Soapbox Stand: Why U Move My /usr/bin?
Unix this, Unix that, you are destroying Linux… Some of these you might have heard recently with another Linux distro changing how the Linux filesystem is accessed (another prominent figure being Fedora). Or a small part of it. As of June 2013, the team at Arch Linux merged /sbin and /usr/sbin in to /usr/bin. Why why why you many be asking youself? Well let’s look at it closely:
There is no need for so many bin and lib directories, honestly. While I am not a kernel dev and will not pretend to be one, anyone can realize that when you check your $PATH environment variable, there really is quite a lot of areas that binaries and libraries can hide in, when we really only need 2. Arch has done this to keep things simple, which is a primary philosophy of their system. It makes no sense to have four different directories for binaries and two for libraries, rather than one directory for each, /usr/bin for binaries and /usr/lib for libraries.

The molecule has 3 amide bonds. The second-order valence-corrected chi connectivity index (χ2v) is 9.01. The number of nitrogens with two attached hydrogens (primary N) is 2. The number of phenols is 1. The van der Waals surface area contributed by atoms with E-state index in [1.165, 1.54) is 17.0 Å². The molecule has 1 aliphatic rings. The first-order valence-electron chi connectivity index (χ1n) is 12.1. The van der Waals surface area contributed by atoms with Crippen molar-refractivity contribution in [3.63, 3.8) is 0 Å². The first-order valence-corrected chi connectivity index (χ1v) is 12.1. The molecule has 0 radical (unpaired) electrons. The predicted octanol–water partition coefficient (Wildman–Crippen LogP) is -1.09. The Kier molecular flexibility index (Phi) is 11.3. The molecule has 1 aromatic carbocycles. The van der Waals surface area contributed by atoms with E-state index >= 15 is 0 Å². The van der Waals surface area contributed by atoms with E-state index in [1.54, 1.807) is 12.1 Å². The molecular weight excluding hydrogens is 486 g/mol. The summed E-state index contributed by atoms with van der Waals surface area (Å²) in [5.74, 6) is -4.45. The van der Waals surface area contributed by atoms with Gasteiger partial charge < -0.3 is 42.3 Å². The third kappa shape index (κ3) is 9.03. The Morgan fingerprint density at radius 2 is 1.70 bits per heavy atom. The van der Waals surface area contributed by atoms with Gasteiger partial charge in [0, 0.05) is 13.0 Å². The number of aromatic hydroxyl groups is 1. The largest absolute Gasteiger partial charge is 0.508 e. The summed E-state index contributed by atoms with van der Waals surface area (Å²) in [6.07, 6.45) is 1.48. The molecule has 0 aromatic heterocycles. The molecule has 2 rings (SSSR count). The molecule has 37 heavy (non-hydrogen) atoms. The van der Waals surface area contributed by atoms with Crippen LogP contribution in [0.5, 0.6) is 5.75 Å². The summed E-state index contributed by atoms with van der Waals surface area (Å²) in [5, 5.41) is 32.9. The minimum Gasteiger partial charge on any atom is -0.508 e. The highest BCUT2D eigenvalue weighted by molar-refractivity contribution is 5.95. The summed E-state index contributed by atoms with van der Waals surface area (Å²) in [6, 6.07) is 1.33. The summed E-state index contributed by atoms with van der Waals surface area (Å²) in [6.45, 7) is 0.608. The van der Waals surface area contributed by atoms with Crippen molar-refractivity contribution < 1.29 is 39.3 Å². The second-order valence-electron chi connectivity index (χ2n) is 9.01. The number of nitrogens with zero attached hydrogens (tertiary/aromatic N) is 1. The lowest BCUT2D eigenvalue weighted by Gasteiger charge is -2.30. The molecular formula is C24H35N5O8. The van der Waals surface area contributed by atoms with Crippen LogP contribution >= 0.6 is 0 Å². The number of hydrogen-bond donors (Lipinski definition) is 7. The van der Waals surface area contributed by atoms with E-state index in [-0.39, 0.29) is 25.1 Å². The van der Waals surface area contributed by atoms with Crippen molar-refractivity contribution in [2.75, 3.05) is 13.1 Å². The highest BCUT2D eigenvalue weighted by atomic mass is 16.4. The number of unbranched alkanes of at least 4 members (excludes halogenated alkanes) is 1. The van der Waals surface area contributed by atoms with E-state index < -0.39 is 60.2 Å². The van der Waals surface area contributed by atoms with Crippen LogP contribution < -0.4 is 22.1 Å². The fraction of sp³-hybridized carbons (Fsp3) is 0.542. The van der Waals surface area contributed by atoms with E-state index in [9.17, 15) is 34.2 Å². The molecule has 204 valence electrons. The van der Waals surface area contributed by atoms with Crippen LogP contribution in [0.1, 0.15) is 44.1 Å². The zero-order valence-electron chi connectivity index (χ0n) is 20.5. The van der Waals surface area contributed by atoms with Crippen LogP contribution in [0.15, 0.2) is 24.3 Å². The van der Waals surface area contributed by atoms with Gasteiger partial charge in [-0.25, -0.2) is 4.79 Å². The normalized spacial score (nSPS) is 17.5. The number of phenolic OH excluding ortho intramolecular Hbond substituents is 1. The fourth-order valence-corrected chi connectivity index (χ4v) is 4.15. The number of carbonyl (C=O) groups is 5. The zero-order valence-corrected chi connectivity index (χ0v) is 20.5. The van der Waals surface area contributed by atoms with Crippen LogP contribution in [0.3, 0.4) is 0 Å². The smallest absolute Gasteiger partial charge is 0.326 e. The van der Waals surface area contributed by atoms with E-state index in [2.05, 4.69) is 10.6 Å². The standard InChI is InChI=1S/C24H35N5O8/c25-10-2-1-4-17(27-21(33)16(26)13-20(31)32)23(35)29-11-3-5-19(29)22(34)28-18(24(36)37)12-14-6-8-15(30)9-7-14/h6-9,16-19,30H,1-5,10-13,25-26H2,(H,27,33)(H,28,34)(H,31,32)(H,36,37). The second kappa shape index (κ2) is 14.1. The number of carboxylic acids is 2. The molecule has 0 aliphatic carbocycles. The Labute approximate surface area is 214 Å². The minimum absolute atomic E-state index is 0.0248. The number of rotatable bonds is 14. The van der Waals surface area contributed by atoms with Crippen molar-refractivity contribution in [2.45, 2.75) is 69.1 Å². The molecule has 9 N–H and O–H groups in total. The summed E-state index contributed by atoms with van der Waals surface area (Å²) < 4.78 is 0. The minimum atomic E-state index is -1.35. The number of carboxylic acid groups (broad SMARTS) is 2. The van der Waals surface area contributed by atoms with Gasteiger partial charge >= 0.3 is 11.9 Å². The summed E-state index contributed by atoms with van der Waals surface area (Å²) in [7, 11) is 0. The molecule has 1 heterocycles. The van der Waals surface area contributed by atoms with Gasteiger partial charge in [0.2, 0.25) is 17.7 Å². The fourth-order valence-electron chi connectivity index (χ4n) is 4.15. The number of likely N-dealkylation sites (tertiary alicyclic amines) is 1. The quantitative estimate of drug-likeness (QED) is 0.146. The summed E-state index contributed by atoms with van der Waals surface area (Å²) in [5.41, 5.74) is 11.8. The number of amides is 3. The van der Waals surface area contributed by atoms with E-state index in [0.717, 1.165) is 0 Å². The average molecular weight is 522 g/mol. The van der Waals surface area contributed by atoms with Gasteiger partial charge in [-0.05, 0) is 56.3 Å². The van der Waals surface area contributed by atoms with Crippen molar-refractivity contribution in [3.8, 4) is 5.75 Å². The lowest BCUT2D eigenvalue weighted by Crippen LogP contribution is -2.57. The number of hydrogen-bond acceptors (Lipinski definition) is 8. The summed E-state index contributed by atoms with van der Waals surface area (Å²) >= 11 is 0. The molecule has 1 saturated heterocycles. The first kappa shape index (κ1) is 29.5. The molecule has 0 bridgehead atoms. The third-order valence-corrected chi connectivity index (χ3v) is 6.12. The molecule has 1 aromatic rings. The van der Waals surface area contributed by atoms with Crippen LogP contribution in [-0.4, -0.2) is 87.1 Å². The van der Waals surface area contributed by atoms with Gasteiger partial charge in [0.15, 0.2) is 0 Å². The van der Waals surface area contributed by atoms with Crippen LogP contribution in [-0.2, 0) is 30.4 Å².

The fear mongering around this is quite silly, as /usr/sbin and the like will be symlinked to the new standard anyway regardless. For a user, you should hardly notice the difference. Those more technical, will see the symlinks and adjust their own methods accordingly. The question for many is whether or not this is a great idea (like I said it has been done before).
What are your thoughts? While I think it is a good move for Arch, not everyone feels this way obviously. Time will only tell if moves like this and systemd pan out long term. And, in all actuality, this involves a far bit of relevance to systemd anyway. While I will never truly understand the need for so many /usr directory trees, Arch’s approach is one that I find quite “workable.” Thoughts?
Arch update guide for this subject